Although larger US multinationals are assessing possible changes in their supply chains if NAFTA disappears, one Washington-based trade consultant said many US firms have been slow to accept the notion that a Republican-controlled US government might actually pull the plug on NAFTA.
For her part, Cindy Smith, agricultural relations director of Arizona-based Gowan, said the company has assessed the potential financial cost if NAFTA ceased to exist. Might Gowan relocate some components of its supply chain? “We have not talked about specific changes we would make, but we already have a global supply chain … There are options for making (our) products in other places, but they are not very cost-effective options.”
Large companies generally have the resources to plan for a wide range of contingencies, and to mitigate some of their negative disruptions. Jonathan Huneke, a spokesman for the US Council for International Business, noted, however, “Obviously, the smaller you are, the less resources you have to plan for this sort of stuff.” US companies can be forgiven for not planning for an outcome that seemed unimaginable before the 2016 elections — or for hoping that even the most vehemently expressed political promises of a new president were never meant to be taken literally.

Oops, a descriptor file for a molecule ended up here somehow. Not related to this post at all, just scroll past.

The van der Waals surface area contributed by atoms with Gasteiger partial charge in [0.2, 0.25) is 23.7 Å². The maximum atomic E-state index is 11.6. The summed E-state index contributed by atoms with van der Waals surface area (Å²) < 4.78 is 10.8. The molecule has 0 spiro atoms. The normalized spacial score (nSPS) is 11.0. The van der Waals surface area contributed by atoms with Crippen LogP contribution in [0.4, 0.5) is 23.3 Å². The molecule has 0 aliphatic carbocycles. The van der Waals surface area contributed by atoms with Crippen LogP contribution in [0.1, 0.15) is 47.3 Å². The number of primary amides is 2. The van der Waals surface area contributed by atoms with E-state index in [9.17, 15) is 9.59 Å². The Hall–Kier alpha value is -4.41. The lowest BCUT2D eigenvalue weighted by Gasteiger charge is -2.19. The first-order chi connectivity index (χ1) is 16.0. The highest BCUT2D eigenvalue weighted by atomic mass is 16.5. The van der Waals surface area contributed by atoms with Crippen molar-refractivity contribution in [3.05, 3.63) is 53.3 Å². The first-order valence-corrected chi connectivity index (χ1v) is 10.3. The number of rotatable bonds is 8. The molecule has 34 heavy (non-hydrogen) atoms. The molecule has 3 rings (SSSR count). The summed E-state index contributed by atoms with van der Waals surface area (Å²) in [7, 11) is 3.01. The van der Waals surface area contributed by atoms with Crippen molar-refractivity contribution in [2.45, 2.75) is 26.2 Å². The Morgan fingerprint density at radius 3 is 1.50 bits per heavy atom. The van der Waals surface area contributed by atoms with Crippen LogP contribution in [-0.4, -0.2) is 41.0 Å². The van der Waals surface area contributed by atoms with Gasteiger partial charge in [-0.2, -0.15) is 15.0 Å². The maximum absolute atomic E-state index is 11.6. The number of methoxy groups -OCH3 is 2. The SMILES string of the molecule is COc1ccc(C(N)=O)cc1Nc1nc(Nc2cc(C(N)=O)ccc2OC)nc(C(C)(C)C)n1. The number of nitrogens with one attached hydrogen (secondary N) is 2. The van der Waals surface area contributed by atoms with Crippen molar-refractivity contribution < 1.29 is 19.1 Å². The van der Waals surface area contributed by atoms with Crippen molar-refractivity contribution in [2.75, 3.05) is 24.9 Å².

Where will it all lead? Here are the six most likely scenarios, based on interviews with trade policy experts, shippers, and transport providers:
The United States withdraws from NAFTA
The probability of this scenario remains moderate, although no longer as high as last year. The US could pull the plug on NAFTA, and then reject all further compromise proposals by Mexico and Canada. Huneke “there is a real possibility” that the Trump administration could “signal its intention to withdraw” from NAFTA. On the one hand, withdrawal from NAFTA was one of the cornerstones of Trump’s presidential campaign in 2016. On the other hand, many trade specialists are hopeful that Trump, who has publicly attributed booming stock prices to his administration’s economic policies, has become increasingly aware that a US withdrawal from NAFTA could destroy the bull market on the New York Stock Exchange.